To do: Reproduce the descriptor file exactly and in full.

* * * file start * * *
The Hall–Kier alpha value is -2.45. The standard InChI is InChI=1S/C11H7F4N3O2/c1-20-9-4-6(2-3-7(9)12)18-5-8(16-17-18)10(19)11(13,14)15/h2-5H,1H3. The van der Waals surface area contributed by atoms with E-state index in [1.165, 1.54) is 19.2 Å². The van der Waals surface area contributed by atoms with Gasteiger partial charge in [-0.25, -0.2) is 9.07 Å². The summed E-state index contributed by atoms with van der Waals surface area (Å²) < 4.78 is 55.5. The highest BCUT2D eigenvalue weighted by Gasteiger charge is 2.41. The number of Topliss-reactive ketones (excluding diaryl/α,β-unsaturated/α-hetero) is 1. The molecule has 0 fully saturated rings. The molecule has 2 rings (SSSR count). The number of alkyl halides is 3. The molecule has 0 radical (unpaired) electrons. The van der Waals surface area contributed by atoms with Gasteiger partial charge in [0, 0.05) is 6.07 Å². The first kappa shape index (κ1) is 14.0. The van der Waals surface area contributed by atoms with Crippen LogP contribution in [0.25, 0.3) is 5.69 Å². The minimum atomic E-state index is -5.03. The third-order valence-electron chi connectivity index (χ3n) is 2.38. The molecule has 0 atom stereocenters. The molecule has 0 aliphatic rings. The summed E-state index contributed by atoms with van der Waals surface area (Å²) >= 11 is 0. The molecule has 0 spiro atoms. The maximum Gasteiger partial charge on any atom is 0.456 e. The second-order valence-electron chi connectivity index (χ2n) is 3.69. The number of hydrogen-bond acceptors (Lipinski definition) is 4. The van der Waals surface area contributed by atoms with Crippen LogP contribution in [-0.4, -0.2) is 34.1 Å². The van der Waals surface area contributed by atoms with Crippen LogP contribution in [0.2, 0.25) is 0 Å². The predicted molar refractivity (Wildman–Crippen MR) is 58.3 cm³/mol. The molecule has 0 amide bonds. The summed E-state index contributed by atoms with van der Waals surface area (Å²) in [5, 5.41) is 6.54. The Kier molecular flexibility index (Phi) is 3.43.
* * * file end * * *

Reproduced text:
The Hall–Kier alpha value is -2.45. The standard InChI is InChI=1S/C11H7F4N3O2/c1-20-9-4-6(2-3-7(9)12)18-5-8(16-17-18)10(19)11(13,14)15/h2-5H,1H3. The van der Waals surface area contributed by atoms with E-state index in [1.165, 1.54) is 19.2 Å². The van der Waals surface area contributed by atoms with Gasteiger partial charge in [-0.25, -0.2) is 9.07 Å². The summed E-state index contributed by atoms with van der Waals surface area (Å²) < 4.78 is 55.5. The highest BCUT2D eigenvalue weighted by Gasteiger charge is 2.41. The number of Topliss-reactive ketones (excluding diaryl/α,β-unsaturated/α-hetero) is 1. The molecule has 0 fully saturated rings. The molecule has 2 rings (SSSR count). The number of alkyl halides is 3. The molecule has 0 radical (unpaired) electrons. The van der Waals surface area contributed by atoms with Gasteiger partial charge in [0, 0.05) is 6.07 Å². The first kappa shape index (κ1) is 14.0. The van der Waals surface area contributed by atoms with Crippen LogP contribution in [0.25, 0.3) is 5.69 Å². The minimum atomic E-state index is -5.03. The third-order valence-electron chi connectivity index (χ3n) is 2.38. The molecule has 0 atom stereocenters. The molecule has 0 aliphatic rings. The summed E-state index contributed by atoms with van der Waals surface area (Å²) >= 11 is 0. The molecule has 0 spiro atoms. The maximum Gasteiger partial charge on any atom is 0.456 e. The second-order valence-electron chi connectivity index (χ2n) is 3.69. The number of hydrogen-bond acceptors (Lipinski definition) is 4. The van der Waals surface area contributed by atoms with Crippen LogP contribution in [-0.4, -0.2) is 34.1 Å². The van der Waals surface area contributed by atoms with Crippen LogP contribution in [0.2, 0.25) is 0 Å². The predicted molar refractivity (Wildman–Crippen MR) is 58.3 cm³/mol. The molecule has 0 amide bonds. The summed E-state index contributed by atoms with van der Waals surface area (Å²) in [5, 5.41) is 6.54. The Kier molecular flexibility index (Phi) is 3.43.